But yes, that is completely the case.  Often we overlook many of the buildings around us, indifferent to them and only noticing when we come across big-A or grand architecture.  Yet the everyday buildings make much more of an impression on us (very much every day as it says in their name), and everyday buildings are all capable of being spaces that invite and uplift.  And so, here, this everyday building was repurposed (I will not say rehabilitated, for I don’t think it was unhabilitated before) with care to create a serene space where we may not have expected one to be found.

Exposed brick, cleaned up timber supports and columns plus new walls made of reclaimed wood, an adjusted ceiling to transform the proportions of the space, skylight to bring light deep into the space, a sealed and polished concrete floor – all elements that make themselves seen in various combinations throughout the bathhouse.  Add to that an overall aesthetic that continually mixes opposites to heighten and enhance each and every part.  It’s straightforward and sensuous.  Lovely place.

Onsen in San Francisco.

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P4A 2016 – Earthjustice

December 9, 2016

Here is my video for this year’s Project for Awesome, asking for votes towards Earthjustice:

P4A is a completely community-run 2-day event, where you can vote for various non-profit organizations and donate to the P4A fund.  At the end, the non-profits with the highest votes get a split of the money donated.  Please consider voting for Earthjustice at this link (voting ends 11:59am EST on December 11th):

http://projectforawesome.com/watch?v=Wu72oiZvxYY

Please share this video far and wide, and please consider donating to P4A and/or to Earthjustice directly!

With the results of the elections in the United States, I feel Earthjustice’s work will become more and more critical.  I personally am upping my monthly donation so that they are as supported as possible to do their good work in keeping the fundamental operating system of our planet running.  It’s not glamorous, but they’re saviors and heroes.

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Architecture Monday

August 29, 2016

This is a factory.

Yes,  a factory.  Of the industrial sort.  It’s even an extension of an existing, “conventional” factory.

But it’s a factory that harnesses the power of wind, sunlight, rainwater, and vegetation to harness the power of the workers within.  It’s a factory built to honour those who work within, and show that efficiency and production doesn’t have to be isolated and insular.  Quite the opposite.

There’s so much greatness here I hardly know where to begin.  Check out that green roof, one you ascend by that bridge that hovers just inches above the rich plane of water.  The green roof that covers the whole project, protecting it from the harsh sun, creating a thermal mass, filtering rainwater, and keeping rather than eliminating at least some of the vegetation that once covered the site.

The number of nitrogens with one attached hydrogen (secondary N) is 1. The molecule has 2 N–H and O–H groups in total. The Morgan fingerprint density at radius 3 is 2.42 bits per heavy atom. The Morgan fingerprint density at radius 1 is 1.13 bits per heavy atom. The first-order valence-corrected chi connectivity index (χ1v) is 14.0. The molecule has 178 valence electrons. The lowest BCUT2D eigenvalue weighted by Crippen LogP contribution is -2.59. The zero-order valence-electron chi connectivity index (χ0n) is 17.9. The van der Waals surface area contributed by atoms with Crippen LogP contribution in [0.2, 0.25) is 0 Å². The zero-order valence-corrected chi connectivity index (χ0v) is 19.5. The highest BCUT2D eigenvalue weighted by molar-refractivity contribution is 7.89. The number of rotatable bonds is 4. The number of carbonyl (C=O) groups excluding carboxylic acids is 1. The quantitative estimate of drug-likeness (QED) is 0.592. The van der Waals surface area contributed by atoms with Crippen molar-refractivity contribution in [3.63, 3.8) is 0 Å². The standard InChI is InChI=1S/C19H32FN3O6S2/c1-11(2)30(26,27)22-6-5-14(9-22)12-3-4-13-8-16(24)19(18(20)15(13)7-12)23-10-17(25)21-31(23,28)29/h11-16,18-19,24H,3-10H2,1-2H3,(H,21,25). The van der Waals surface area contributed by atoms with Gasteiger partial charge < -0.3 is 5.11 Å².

A place for the workers.

Inside, light wells bring, well, light, deep within the complex, courtyards that anchor not only break areas and exhibition rooms, but chunks of the factory floor as well.  Elsewhere on the factory, oculi (yep, that’s the plural!) pull light into production areas, diffused  by expressive metal roses.  Concrete hexagonal column caps further carry the expressiveness of the structure, lending articulation to the spaces.

The tower, shielded and surrounded by vines to control both glare and heat gain, also acts as a convection chimney for the whole complex, allowing hot air to rise out and escape while drawing in fresh air.  A passive air system that also happens to provide stunningly beautiful spaces for amenities, as well as a rooftop patio.

I’m truly excited for this building.  It’s a factory that honours its workers.  Beautiful and thrilling.  It’s an example of how good design can be, and deserves to be, everywhere.  Reminiscent of William McDonough‘s work at Herman Miller, I’ll bet retention rates and productivity here enjoys similar boosts.  Architecture is about quality of the living experience.  This is a workplace.  It’s about earning a living.  But there’s no reason it can’t also be about living period, and about being enlivened while we work.

Factory in the Earth by Ryuichi Ashizawa Architect & Associates, in Malaysia.

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Architecture Monday

May 16, 2016

A fine little project, the Thread Cultural Center (just shortlisted for the 2016 Aga Kahn Award) uses local building materials and techniques to create a wonderful multi-purpose set of spaces.  While its primary intent is to be an artist residency, the generous courtyards of the building also offers a hub for community gatherings of all kinds.

I love the form of this building, with its undulating roof that weaves itself in curvy sensualness around its two courtyards.  Even better, this delicious roof also channels rainwater to two collection ponds that supplies the community with fresh water.  The peak where the two roof curves meet forms a shaded outdoor gathering space, dynamic in form and perfect for the climate.

The rooms too are exciting, the roof curving upward towards a wall of brick arranged in a checker-pattern that mediates the light, diffusing it into a glow, while letting air and breezes though into the room.

Simple and arousing.  A great use of a simple traditional thatched roof, elongated and wrapped around into an elegant form that draws you in.  A wonderful new part of the community.